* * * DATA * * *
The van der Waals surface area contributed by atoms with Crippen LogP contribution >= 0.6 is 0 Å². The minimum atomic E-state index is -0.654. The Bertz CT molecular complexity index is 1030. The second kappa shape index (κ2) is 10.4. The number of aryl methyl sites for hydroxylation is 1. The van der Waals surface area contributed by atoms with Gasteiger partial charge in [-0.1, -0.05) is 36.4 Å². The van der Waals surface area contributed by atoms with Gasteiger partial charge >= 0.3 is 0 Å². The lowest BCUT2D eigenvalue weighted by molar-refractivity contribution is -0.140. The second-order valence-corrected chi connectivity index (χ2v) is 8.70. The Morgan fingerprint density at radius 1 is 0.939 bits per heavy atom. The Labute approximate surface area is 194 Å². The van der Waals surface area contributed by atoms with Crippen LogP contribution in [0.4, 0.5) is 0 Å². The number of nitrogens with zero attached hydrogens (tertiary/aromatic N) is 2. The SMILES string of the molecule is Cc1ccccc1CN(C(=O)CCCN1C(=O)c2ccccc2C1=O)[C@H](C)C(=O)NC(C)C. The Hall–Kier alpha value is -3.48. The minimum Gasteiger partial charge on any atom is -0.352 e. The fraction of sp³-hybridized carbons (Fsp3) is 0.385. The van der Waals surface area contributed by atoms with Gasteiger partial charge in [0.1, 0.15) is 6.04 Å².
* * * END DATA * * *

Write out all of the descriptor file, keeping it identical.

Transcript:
The van der Waals surface area contributed by atoms with Crippen LogP contribution >= 0.6 is 0 Å². The minimum atomic E-state index is -0.654. The Bertz CT molecular complexity index is 1030. The second kappa shape index (κ2) is 10.4. The number of aryl methyl sites for hydroxylation is 1. The van der Waals surface area contributed by atoms with Gasteiger partial charge in [-0.1, -0.05) is 36.4 Å². The van der Waals surface area contributed by atoms with Gasteiger partial charge >= 0.3 is 0 Å². The lowest BCUT2D eigenvalue weighted by molar-refractivity contribution is -0.140. The second-order valence-corrected chi connectivity index (χ2v) is 8.70. The Morgan fingerprint density at radius 1 is 0.939 bits per heavy atom. The Labute approximate surface area is 194 Å². The van der Waals surface area contributed by atoms with Crippen LogP contribution in [0.4, 0.5) is 0 Å². The number of nitrogens with zero attached hydrogens (tertiary/aromatic N) is 2. The SMILES string of the molecule is Cc1ccccc1CN(C(=O)CCCN1C(=O)c2ccccc2C1=O)[C@H](C)C(=O)NC(C)C. The Hall–Kier alpha value is -3.48. The minimum Gasteiger partial charge on any atom is -0.352 e. The fraction of sp³-hybridized carbons (Fsp3) is 0.385. The van der Waals surface area contributed by atoms with Gasteiger partial charge in [0.1, 0.15) is 6.04 Å².